So far, Mr. Trump has avoided paying a personal price for his recklessness. Senator Rand Paul, Republican of Kentucky, has not been as lucky. Last weekend, Mr. Paul became the first senator to test positive for the coronavirus. He is unlikely to be the last — in part because in the six days between when he was tested, on March 16, and when his results came back positive, Mr. Paul strutted around Capitol Hill, shedding pathogens left and right. He lunched with his colleagues. He held forth on the Senate floor. He breathed all over unsuspecting aides, worked out in the Senate gym and swam in the Senate pool. The United States’ own super-spreader.
And this is before you factor in the fact that Mr. Paul was the lone “no” vote on the first coronavirus relief bill, and he was the guy who delayed passage of the second relief bill to push his pet concerns.
It also bears mentioning that Mr. Paul’s father, the former congressman and former presidential candidate Ron Paul, has been among those pushing the notion that the coronavirus pandemic is a hoax.
As has often been noted, the Senate is a high-risk population for Covid-19, with nearly half of its members age 65 or over. Mr. Paul’s selfish negligence has already compelled two of his Republican colleagues to self-quarantine, Senators Mike Lee and Mitt Romney of Utah. The potential exposure of Mr. Romney — who tested negative — was particularly disturbing, since his wife suffers from multiple sclerosis.
But Mr. Paul put the entire chamber at risk, and by extension the entire nation, which is relying on lawmakers to help guide it through this nightmare. Rather than express regret, however, Mr. Paul has belligerently defended himself against all the “finger wagging.” In an op-ed for USA Today he whined that he never met the criteria for testing or quarantine, so he doesn’t see why everybody is so angry. But he did get tested. He just couldn’t be bothered with the quarantine part until after he got smacked in the face with the results.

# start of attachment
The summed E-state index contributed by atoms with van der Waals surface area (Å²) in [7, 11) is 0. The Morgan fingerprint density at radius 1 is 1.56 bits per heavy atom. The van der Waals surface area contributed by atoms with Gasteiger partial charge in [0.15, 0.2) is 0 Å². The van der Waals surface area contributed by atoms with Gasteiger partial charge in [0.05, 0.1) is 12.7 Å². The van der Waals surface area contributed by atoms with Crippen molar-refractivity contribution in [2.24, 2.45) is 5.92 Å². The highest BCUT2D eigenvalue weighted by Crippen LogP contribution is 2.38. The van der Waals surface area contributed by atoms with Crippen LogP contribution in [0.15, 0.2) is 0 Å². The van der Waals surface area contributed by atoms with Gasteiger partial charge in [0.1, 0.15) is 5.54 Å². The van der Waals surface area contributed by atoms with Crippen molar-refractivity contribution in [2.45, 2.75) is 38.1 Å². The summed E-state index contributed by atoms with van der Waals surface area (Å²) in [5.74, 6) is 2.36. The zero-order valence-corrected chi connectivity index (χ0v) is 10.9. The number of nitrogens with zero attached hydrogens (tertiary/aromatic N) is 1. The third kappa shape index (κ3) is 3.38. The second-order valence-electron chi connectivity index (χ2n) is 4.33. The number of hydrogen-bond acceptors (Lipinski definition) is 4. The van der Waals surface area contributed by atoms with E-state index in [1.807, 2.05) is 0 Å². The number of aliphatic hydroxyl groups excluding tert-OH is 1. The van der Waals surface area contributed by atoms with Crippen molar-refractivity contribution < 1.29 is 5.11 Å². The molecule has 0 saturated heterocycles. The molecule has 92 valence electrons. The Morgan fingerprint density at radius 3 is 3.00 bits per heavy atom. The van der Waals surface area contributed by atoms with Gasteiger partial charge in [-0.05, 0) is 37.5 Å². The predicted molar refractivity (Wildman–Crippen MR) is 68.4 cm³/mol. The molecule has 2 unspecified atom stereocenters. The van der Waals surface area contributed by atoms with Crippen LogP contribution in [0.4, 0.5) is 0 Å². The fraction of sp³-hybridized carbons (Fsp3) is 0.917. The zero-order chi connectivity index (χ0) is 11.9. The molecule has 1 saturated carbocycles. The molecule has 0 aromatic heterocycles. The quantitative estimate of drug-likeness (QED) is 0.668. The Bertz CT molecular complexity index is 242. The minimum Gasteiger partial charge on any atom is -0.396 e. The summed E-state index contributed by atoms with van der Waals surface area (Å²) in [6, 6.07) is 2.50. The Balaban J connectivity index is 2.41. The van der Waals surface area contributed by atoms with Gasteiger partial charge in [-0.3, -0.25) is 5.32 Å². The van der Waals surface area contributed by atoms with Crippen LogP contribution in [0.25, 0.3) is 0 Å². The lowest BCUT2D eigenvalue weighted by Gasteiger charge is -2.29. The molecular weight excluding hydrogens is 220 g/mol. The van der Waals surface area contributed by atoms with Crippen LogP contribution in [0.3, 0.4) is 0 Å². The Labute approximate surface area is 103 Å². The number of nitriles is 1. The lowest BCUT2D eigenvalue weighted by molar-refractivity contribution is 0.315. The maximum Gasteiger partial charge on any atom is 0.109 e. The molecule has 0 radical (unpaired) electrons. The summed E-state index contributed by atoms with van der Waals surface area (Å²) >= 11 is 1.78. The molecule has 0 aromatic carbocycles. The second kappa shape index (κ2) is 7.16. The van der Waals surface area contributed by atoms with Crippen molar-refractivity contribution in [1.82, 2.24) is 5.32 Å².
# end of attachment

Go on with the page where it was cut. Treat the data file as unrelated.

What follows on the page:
Then there’s Jair Bolsanaro, the president of Brazil, who continues to out-Trump even Mr. Trump with his poor example. Nearly two dozen people who traveled with Mr. Bolsanaro to meet with Mr. Trump in Florida this month have tested positive for the virus. There were initially reports that Mr. Bolsanaro has tested positive as well, which he and his family later disputed. Mr. Bolsanaro seems to have taken his near miss as license to dismiss the pandemic as “a little flu.”
Even as Brazil leads Latin America in both confirmed cases of and deaths from the virus, Mr. Bolsanaro has railed against social distancing as “mass confinement” and called on people to go back to their regular routines. He has blamed the media for fueling “hysteria.” He has continued to shake hands with people and says he has no concerns for his own heath, despite being, at age 65, at increased risk of complications. “In my particular case, with my history as an athlete, if I were infected by the virus, I wouldn’t need to worry,” he said. “I wouldn’t feel anything or, if very affected, it would be like a little flu or little cold.”
Brazil’s minister of health has warned that the nation’s health system could collapse by the end of next month, and the nation’s governors are struggling mightily to manage the situation on the ground, even as their president makes that job significantly harder.
It’s a depressing echo of what many American state and local leaders are facing. As governors of hard-hit states — such as Gavin Newsom of California, Jay Inslee of Washington and Andrew Cuomo of New York — labor to provide guidance and keep their residents safe, they are battling not only the virus but also the muddled messaging and stutter-step relief efforts coming from the White House.
Weak leadership, it turns out, is its own form of devastating pandemic.
Michelle Cottle is a member of the editorial board.